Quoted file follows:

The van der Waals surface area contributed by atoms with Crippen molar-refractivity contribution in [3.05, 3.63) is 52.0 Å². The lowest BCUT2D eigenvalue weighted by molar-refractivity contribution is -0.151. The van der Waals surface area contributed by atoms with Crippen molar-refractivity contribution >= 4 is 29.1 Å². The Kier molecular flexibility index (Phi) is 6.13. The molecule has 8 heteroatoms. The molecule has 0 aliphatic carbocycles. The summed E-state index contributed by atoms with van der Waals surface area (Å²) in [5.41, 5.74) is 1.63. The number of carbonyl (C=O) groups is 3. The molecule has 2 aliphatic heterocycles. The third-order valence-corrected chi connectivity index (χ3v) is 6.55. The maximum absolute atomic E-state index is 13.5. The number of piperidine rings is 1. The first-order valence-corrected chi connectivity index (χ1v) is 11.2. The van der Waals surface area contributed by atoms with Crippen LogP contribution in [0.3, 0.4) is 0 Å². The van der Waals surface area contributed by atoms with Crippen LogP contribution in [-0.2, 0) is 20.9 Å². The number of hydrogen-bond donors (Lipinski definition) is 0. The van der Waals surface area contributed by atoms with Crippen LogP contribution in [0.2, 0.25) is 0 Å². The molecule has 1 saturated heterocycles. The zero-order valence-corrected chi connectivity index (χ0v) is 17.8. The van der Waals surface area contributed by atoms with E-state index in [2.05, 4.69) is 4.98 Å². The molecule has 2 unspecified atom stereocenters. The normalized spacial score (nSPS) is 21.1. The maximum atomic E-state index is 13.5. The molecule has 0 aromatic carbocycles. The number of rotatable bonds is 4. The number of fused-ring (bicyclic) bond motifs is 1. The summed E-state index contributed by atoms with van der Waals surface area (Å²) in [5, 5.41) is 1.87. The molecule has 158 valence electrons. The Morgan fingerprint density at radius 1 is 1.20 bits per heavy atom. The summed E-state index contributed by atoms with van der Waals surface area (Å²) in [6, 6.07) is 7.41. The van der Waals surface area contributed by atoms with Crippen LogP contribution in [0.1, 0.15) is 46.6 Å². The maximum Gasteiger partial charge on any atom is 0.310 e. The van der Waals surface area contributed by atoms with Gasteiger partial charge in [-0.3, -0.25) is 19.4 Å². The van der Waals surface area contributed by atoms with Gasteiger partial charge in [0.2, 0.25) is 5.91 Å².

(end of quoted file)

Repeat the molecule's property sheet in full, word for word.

The van der Waals surface area contributed by atoms with Crippen molar-refractivity contribution in [3.05, 3.63) is 52.0 Å². The lowest BCUT2D eigenvalue weighted by molar-refractivity contribution is -0.151. The van der Waals surface area contributed by atoms with Crippen molar-refractivity contribution >= 4 is 29.1 Å². The Kier molecular flexibility index (Phi) is 6.13. The molecule has 8 heteroatoms. The molecule has 0 aliphatic carbocycles. The summed E-state index contributed by atoms with van der Waals surface area (Å²) in [5.41, 5.74) is 1.63. The number of carbonyl (C=O) groups is 3. The molecule has 2 aliphatic heterocycles. The third-order valence-corrected chi connectivity index (χ3v) is 6.55. The maximum absolute atomic E-state index is 13.5. The number of piperidine rings is 1. The first-order valence-corrected chi connectivity index (χ1v) is 11.2. The van der Waals surface area contributed by atoms with Crippen LogP contribution in [0.3, 0.4) is 0 Å². The van der Waals surface area contributed by atoms with Crippen LogP contribution in [-0.2, 0) is 20.9 Å². The number of hydrogen-bond donors (Lipinski definition) is 0. The van der Waals surface area contributed by atoms with Crippen LogP contribution in [0.2, 0.25) is 0 Å². The molecule has 1 saturated heterocycles. The zero-order valence-corrected chi connectivity index (χ0v) is 17.8. The van der Waals surface area contributed by atoms with E-state index in [2.05, 4.69) is 4.98 Å². The molecule has 2 unspecified atom stereocenters. The normalized spacial score (nSPS) is 21.1. The maximum atomic E-state index is 13.5. The molecule has 0 aromatic carbocycles. The number of rotatable bonds is 4. The number of fused-ring (bicyclic) bond motifs is 1. The summed E-state index contributed by atoms with van der Waals surface area (Å²) in [5, 5.41) is 1.87. The molecule has 158 valence electrons. The Morgan fingerprint density at radius 1 is 1.20 bits per heavy atom. The summed E-state index contributed by atoms with van der Waals surface area (Å²) in [6, 6.07) is 7.41. The van der Waals surface area contributed by atoms with Crippen LogP contribution in [0.1, 0.15) is 46.6 Å². The maximum Gasteiger partial charge on any atom is 0.310 e. The van der Waals surface area contributed by atoms with Gasteiger partial charge in [-0.3, -0.25) is 19.4 Å². The van der Waals surface area contributed by atoms with Gasteiger partial charge in [0.2, 0.25) is 5.91 Å².